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Jonathan Zittrain (previously) is consistently a source of interesting insights that often arrive years ahead of their wider acceptance in tech, law, ethics and culture (2008’s The Future of the Internet (and how to stop it) is surprisingly relevant 11 years later); in a new long essay on Medium (shorter version in the New Yorker), Zittrain examines the perils of the “intellectual debt” that we incur when we allow machine learning systems that make predictions whose rationale we don’t understand, because without an underlying theory of those predictions, we can’t know their limitations.
Zittrain cites Arthur C Clarke’s third law, that “any sufficiently advanced technology is indistinguishable from magic” as the core problem here: like a pulp sf novel where the descendants of the crew of a generation ship have forgotten that they’re on a space-ship and have no idea where the controls are, the system works great so long as it doesn’t bump into anything the automated systems can’t handle, but when that (inevitably) happens, everybody dies when the ship flies itself into a star or a black hole or a meteor.
In other words, while machine learning presents lots of problems when it gets things wrong (say, when algorithmic bias enshrines and automates racism or other forms of discrimination) at least we know enough to be wary of the predictions produced by the system and to argue that they shouldn’t be blindly followed: but if a system performs perfectly (and we don’t know why), then we come to rely on it and forget about it and are blindsided when it goes wrong.
It’s the difference between knowing your car has faulty brakes and not knowing: both are bad, but if you know there’s a problem with your brakes, you can increase your following distance, drive slowly, and get to a mechanic as soon as possible. If you don’t know, you’re liable to find out the hard way, at 80mph on the highway when the car in front of you slams to a stop and your brakes give out.
Zittrain calls this “intellectual debt” and likens it to “technology debt” — when you shave a corner or incompletely patch a bug, then you have to accommodate and account for this defect in every technology choice you build atop the compromised system, creating a towering, brittle edifice of technology that all comes tumbling down when the underlying defect finally reaches a breaking point. The intellectual debt from machine learning means that we outsource judgment and control to systems that work…until they don’t.
Zittrain identifies three ways in which our technology debts can come due: first, the widely publicized problem of adversarial examples, when a reliable machine learning classifier can be tricked into wildly inaccurate outputs by making tiny alterations that humans can’t detect (think of making an autonomous vehicle perceive a stop-sign as a go faster sign in a way that is undetectable to the human eye). This allows for both malicious and inadvertent spoofing, which could cause serious public safety risks (“it may serve only to lull us into the chicken’s sense that the kindly farmer comes every day with more feed — and will keep doing so”). It’s the modern version of asbestos, another tool that works well but fails badly.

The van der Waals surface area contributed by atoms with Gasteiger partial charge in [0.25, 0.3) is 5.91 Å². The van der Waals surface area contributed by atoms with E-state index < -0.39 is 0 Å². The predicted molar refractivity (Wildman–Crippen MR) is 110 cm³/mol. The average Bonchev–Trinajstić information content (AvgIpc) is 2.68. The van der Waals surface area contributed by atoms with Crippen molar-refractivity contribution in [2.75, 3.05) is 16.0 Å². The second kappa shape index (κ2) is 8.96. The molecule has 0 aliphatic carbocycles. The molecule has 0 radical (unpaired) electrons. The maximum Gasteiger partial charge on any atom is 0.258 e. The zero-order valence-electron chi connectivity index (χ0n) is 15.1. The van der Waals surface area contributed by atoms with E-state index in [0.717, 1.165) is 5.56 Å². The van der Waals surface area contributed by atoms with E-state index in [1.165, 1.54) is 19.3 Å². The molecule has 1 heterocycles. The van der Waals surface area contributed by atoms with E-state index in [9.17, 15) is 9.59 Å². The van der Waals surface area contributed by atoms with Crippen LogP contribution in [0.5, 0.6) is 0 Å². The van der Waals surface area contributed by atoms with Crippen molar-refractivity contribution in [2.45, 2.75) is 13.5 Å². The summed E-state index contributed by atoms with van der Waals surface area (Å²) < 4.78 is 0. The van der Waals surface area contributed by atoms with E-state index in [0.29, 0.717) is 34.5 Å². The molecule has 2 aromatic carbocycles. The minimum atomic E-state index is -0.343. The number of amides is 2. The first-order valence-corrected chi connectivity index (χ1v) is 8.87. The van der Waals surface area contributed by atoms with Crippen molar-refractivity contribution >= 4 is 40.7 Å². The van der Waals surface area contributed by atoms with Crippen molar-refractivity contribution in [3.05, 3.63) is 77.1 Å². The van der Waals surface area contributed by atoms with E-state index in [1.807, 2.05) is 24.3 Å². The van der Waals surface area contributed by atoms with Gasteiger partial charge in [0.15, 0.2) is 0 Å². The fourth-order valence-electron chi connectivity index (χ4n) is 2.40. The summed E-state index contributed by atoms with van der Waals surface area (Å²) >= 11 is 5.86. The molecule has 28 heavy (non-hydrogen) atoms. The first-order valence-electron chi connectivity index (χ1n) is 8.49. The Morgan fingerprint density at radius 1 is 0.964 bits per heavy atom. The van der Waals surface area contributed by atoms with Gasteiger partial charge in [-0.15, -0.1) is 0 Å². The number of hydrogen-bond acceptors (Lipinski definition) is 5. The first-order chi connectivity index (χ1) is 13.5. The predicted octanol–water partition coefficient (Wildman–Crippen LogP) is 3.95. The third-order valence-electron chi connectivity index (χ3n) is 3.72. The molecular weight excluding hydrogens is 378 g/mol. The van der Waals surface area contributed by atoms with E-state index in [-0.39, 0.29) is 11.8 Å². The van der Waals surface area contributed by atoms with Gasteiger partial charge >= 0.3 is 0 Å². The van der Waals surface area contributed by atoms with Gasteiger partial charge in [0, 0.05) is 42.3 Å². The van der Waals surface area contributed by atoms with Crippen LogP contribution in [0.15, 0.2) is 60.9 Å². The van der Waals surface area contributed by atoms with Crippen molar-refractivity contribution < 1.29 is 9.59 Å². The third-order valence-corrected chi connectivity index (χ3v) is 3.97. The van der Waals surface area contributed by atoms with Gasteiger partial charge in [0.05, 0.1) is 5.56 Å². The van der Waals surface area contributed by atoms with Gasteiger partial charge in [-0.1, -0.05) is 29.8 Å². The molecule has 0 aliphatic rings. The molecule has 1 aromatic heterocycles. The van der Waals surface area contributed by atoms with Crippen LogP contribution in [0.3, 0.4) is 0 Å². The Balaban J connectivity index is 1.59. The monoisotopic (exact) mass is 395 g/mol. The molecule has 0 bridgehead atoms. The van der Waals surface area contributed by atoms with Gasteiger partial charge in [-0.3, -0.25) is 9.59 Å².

Second is the problem of multiplication of intellectual debt caused by machine learning systems whose bad guesses are used to train other machine learning systems, like when racially biased policing data is used to predict where the cops should look for crime, then the data from that activity is fed back into the system to refine the guesses.
Finally, Zittrain identifies a profound but subtle problem with “theory-free” systems that reliably direct our activities without our understanding them: that these accelerate the toxic, market-driven drive toward a “results” research agenda that focuses on applications, rather than the basic science that takes longer to pay off but has far-reaching implications when it does. As governments and firms shift their research agendas away from basic science and to incremental (but immediately useful) improvements on existing research, we rob our futures of the profound improvements that basic research yields.
Zittrain doesn’t have much by way of solutions, apart from vigilance. One concrete proposal is to create backups of the data and algorithms used to produce these opaque-but-functional systems so that when they break down, we can inspect their inputs and try to figure out why. That’s a particularly important one, given that so little of today’s machine learning process can be independently replicated.
Most important, we should not deceive ourselves into thinking that answers alone are all that matters: indeed, without theory, they may not be meaningful answers at all. As associational and predictive engines spread and inhale ever more data, the risk of spurious correlations itself skyrockets. Consider one brilliant amateur’s running list of very tight associations found, not because of any genuine association, but because with enough data, meaningless, evanescent patterns will emerge. The list includes almost perfect correlations between the divorce rate in Maine and the per capita consumption of margarine, and between U.S. spending on science, space, and technology and suicides by hanging, strangulation, and suffocation. At just the time when statisticians and scientists are moving to de-mechanize the use of statistical correlations, acknowledging that the production of correlations alone has led us astray, machine learning is experiencing that success of the former asbestos industry on the basis of exactly those kinds of correlations.